Don Reddick
The Travelogues

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Flagstaff Lake, Maine

One of the great discoveries in wilderness is silence; another is a lake without lights. Growing up summers on Curlew Pond in Plymouth, Massachusetts, I am long accustomed to the serenity of an evening lake. Hissing lantern light and soft, carried camp sounds always accompanied day's end. But there was always light; as evening arrived lights popped on along the lake at campsites and cottages; even late at night one or two remained, sentinel to sleep. Here I stand alone on the shore of a thirty-mile-long lake entirely devoid of lightbulbs, lanterns, or campfires. A remarkable, enchanting scene, a glimpse of a previous world. And when alone and entirely undistracted, I begin to remember.

It is October 22nd, and I have purposely come on this particular date to experience as closely as I can events that transpired here, 232 years ago. In 1775, in the first youthful spasms of our country's revolution, Benedict Arnold led a thousand patriots from Boston through the Maine wilderness to attack the British stronghold of Quebec. Using a faded, unworthy map purposely altered by British officers, they ascended the Kennebec River to what was called the Great Carrying Place. Hauling boats and supplies over this 12-mile-long hump of northern Maine mountains, they struggled through swamp and thicket to the closest navigatable portion of the Dead River. From there, the expedition would ascend the Dead River to the Height of Land, cross it, and descend the Chaudierre River, finally arriving at the St. Lawrence River, and their siege of Quebec.

I am in the Round Barn Primitive Campground, at almost the exact spot where the Great Carrying Place merged with the Dead River. The land, encapsulated in the Bigelow Preserve Public Reserve Land is exactly as it was so long ago with one exception - the long bend of the river is now a reservoir. As long-cast mountain shadows encroach, I sit on one of many boulders dotting the sandy shoreline. A half-moon materializes through thin clouds behind me. A series of small, round-topped mountains skim the opposite shore, the mountains similar, as though a freeze-framed photo of a porpoise and its offspring, slowly, evenly arcing a forested sea. The lakeshore is birch yellow; higher up lay the green-gray domain of softwood and bare maple. It is a silent occasion, made more solemn by what occurred below these risen waters so long ago.

Arnold and his patriots erred terribly in their distances. By the time the struggling horde made it this far into the trackless wilderness, a third had turned back in fear, the rest, worn by excessive toil, suffering from lack of food, and distressed by their prospects, prepared for the worst. Within days, they would begin starving to death. Below me they had camped, and, as though their trials were not severe enough, it had begun to rain and then snow, until the river rose almost twelve feet, disguising its course. Sullen, suffering, and now lost, they shivered through the night, envisioning their fate. They called the site, Camp Disaster.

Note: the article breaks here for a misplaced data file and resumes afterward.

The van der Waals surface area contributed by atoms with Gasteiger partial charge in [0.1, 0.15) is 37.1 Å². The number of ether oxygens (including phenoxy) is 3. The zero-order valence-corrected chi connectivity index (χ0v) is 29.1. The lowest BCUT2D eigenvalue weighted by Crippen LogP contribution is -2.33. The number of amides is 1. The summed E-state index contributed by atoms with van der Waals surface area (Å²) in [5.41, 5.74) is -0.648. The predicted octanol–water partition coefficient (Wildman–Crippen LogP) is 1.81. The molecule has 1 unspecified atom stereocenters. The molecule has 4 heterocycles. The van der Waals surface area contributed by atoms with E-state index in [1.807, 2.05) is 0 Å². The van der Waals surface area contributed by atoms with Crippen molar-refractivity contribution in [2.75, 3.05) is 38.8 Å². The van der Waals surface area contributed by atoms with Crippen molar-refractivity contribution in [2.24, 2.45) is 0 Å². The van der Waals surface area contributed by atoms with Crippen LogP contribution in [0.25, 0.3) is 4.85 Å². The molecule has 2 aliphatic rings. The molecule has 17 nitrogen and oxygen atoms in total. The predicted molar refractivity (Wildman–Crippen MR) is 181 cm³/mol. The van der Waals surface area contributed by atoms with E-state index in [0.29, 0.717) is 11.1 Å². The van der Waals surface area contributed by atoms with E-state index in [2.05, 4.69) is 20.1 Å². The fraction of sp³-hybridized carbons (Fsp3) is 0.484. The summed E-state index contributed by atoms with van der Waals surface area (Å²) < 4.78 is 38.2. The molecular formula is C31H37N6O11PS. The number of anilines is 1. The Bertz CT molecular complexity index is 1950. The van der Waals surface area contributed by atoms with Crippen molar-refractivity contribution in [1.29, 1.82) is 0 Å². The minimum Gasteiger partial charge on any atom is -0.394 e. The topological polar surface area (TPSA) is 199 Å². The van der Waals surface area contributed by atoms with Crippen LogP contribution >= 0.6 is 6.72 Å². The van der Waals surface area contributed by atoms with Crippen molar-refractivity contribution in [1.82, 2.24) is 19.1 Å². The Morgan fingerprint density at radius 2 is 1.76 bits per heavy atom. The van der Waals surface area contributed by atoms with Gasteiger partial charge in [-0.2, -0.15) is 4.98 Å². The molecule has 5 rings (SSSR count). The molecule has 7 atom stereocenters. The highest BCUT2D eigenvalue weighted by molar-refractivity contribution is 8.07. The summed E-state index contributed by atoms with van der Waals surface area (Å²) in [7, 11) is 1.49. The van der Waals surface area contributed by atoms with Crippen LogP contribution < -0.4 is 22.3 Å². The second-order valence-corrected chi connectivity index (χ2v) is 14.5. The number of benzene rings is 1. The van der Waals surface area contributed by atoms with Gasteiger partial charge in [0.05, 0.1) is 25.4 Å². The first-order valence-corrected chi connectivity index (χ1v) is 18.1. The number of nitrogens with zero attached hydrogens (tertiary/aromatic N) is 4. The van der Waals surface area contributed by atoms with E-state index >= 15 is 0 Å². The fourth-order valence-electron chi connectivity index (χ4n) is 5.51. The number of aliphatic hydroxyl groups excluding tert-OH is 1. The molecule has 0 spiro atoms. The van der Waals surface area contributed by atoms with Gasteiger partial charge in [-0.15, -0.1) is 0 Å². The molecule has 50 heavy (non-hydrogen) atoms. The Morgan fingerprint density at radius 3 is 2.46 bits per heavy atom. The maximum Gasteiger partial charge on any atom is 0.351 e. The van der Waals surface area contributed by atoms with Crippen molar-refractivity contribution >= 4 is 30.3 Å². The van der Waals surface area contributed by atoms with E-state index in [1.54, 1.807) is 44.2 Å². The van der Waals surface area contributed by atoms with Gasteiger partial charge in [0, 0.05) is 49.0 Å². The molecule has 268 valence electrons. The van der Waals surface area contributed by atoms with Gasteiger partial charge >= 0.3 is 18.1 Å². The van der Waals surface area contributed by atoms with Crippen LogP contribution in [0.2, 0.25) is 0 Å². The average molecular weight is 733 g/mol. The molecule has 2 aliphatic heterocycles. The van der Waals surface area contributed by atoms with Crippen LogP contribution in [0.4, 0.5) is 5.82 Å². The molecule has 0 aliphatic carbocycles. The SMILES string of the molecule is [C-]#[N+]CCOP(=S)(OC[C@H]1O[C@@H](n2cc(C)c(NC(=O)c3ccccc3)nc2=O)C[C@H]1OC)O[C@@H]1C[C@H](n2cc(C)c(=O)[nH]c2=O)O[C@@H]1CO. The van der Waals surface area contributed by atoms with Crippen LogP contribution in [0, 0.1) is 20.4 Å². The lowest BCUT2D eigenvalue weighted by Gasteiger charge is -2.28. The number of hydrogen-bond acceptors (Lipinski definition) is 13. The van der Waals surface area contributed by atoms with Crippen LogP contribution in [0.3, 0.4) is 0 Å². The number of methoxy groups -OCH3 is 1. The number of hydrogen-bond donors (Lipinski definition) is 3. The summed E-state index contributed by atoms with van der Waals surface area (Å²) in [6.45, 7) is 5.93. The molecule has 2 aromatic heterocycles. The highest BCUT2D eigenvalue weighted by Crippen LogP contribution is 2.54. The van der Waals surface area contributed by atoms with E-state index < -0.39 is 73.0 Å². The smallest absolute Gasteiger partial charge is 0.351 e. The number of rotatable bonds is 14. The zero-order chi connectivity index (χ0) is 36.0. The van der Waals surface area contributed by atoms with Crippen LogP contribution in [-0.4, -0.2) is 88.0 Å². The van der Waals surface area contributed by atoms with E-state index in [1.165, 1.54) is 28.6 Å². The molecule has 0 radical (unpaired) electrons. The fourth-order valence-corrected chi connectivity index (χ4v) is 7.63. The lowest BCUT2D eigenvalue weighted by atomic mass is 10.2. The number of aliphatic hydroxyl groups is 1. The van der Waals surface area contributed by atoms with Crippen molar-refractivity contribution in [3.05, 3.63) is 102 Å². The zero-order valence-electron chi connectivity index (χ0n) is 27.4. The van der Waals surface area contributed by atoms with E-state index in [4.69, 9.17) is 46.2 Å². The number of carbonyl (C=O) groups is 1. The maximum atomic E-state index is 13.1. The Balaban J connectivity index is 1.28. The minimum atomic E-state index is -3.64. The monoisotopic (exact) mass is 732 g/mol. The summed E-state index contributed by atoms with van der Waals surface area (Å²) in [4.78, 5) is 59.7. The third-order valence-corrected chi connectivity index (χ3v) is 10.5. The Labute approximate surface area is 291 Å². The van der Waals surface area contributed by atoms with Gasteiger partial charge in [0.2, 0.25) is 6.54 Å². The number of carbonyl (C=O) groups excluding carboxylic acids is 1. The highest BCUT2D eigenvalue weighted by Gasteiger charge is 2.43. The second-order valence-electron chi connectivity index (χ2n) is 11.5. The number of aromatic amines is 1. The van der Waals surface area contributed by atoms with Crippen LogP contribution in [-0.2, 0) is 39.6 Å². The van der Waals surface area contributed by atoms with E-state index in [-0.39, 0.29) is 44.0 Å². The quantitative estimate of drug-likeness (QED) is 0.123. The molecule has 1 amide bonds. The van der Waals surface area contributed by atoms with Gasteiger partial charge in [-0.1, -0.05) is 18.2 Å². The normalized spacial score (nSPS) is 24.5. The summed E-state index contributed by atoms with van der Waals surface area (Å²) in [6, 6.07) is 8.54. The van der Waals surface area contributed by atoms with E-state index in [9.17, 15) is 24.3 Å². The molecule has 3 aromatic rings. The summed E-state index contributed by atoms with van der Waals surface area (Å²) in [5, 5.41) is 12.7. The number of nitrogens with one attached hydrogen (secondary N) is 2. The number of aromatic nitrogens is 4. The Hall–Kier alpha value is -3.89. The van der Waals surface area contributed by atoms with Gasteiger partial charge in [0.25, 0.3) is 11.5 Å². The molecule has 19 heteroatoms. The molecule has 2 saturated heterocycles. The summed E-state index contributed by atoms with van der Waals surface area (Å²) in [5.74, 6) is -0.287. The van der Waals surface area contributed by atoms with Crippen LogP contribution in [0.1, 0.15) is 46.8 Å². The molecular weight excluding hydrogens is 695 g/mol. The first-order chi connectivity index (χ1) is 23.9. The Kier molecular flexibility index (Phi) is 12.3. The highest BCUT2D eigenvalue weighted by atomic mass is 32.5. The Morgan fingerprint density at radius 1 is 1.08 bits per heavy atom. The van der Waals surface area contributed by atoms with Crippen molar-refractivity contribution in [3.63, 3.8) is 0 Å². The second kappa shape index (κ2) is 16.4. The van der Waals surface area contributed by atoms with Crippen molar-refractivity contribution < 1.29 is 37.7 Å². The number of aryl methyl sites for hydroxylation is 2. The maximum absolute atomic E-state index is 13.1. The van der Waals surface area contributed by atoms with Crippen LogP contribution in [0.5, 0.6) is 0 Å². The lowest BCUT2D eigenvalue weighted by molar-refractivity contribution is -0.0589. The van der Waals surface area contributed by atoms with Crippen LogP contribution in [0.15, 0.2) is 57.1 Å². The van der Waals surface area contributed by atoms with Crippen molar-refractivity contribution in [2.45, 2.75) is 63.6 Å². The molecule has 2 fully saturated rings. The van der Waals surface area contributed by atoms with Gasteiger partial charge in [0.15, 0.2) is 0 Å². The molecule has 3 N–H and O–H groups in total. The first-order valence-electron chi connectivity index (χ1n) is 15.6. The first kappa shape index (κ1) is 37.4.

I have often wondered what happens to pain and suffering once the people who experienced them are gone. Did it truly matter, does it today? Formerly fishermen, artisons, shop clerks, farmers and students, all had served in General Washington's summer siege of Boston, and many were veterans of Bunker Hill. Despite Arnold's warning, "It is a perilous service," all had volunteered. They must have questioned their decision to leave wives and children, now facing the possibility of actually sacrificing their lives to a cause. They would starve if they turned back, and knew not how far ahead lay any reprieve. Alone, frightened, starving, cold and wet in a seemingly unending, unforgiving wilderness, they faced a grim reality. Some of them stole, one murdered, and all of them argued, and worried. Their fate was unknown, indeed perilous, and all too imminent. These waters cover a realm of sadness and despair, borne by persons long departed. There are no lights on this lake but my own, illuminating all that lay underneath, or, perhaps more truthfully, only that which I wish to recall.

Today, glancing upon these waters gives no indication, no inkling whatsoever of what happened here so long ago. So slowly obscured and smoothed over by the years, the reemergence gently surprises. A perfectly undisturbed sheet of water. As I sit on the rock I have my lake all to myself. Those experiences no longer discernable, obscured by placid, silent beauty, and by time. A place to revisit and wistfully acknowledge, unseen by any other, its truth lying just below the surface.

Alone, I stare out over my lake without lights. I remember the youthful spasms of revolution. Yeah, I remember.